activity of bacteria or other living organisms, or their
degradation (fossilization). On Earth, PAHs are abundant as
fossil molecules in ancient sedimentary rocks, coal and
petroleum, the result of chemical changes that occurred to the
remains of dead marine plankton and early plant life. They also
occur during partial combustion, such as when a candle burns or
food is grilled.

To address the origin of these PAHs, the authors examined the
chemistry, mineralogy, and texture of carbonates associated with
PAHs in the Martian meteorite. Under the transmission electron
microscope, the carbonate globules were seen to contain fine-
grained magnetite and iron-sulfide particles. From these and
other analyses, the authors developed a list of observations
about the carbonates and PAHs that, taken individually, could be
explained by non-biological means. However, as they write in
their Science article, "when considered collectively ... we
conclude that [these phenomena] are evidence for primitive life
on early Mars." Some of their observations are as follows:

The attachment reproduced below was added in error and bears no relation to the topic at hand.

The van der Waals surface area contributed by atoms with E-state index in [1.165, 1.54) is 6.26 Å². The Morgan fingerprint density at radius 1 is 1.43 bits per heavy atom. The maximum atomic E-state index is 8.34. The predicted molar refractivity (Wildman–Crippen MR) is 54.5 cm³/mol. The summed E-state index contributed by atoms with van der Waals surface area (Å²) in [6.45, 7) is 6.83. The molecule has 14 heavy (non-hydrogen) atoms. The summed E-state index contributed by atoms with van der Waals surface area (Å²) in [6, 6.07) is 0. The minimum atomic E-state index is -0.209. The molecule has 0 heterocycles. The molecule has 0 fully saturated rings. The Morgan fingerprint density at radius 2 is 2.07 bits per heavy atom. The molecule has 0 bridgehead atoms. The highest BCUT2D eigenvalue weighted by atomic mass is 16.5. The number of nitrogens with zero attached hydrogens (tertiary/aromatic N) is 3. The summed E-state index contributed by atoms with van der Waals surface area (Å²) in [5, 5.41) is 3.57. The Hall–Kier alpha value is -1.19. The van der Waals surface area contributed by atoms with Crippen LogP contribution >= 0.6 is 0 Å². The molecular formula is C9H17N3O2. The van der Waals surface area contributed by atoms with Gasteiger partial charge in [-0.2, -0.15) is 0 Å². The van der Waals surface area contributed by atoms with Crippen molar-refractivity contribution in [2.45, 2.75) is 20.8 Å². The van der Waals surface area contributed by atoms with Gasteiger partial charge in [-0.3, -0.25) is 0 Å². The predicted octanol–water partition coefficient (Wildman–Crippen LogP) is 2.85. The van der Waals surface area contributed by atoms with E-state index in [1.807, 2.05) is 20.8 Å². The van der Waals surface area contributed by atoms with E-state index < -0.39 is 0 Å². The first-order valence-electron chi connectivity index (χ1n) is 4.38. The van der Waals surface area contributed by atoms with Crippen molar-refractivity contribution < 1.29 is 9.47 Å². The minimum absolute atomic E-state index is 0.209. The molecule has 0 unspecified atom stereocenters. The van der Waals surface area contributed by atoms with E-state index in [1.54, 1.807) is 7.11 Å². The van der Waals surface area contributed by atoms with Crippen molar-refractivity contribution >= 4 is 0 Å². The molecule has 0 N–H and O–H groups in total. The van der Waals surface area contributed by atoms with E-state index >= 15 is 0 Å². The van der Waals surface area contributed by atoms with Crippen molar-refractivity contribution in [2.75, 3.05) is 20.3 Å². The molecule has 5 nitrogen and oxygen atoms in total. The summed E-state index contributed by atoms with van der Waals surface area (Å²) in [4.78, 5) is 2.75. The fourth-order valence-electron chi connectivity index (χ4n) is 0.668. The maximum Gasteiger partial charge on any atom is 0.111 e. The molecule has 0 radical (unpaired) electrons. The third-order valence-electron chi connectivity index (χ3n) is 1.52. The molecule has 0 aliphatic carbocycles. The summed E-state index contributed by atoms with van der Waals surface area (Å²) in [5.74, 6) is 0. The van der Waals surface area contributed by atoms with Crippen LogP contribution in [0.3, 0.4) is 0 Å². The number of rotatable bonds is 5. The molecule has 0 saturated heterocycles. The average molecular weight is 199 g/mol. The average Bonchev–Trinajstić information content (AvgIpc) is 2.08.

* The higher concentrations of PAHs were found associated with
the carbonates.

* The carbonates formed within the rock fissures, about 3.6
billion years ago, and are younger than the rock itself.

* The magnetite and iron-sulfide particles inside the carbonate
globules are chemically, structurally and morphologically similar
to magnetosome particles produced by bacteria on Earth.

* High-resolution scanning electron microscopy revealed on the
surface of the carbonates small (100 nanometers) ovoids and
elongated features. Similar textures have been found on the
surface of calcite concretions grown from Pleistocene groundwater
in southern Italy, which have been interpreted as representing

* Some earlier reports had suggested that the temperature at
which the ALH84001 carbonates formed was as high as 700 degrees
C--much too hot for any kind of life. However, the isotopic
composition of the carbonates, and the new data on the magnetite
and iron-sulfide particles, imply a temperature range of 0 to 80
degrees C, cool enough for life.

* The magnetite--a mineral that contains some ferric (Fe3+) iron,
perhaps indicating formation by oxidation (the addition of
oxygen)--and iron sulfide--a mineral that can be formed by
reduction (the loss of oxygen)--were found in close proximity in
the Martian meteorite. On Earth, closely associated
mineralogical features involving both oxidation and reduction are
characteristic of biological activity.

Science is the official journal of the American Association for
the Advancement of Science (AAAS) in Washington, DC, the world's
largest general science organization.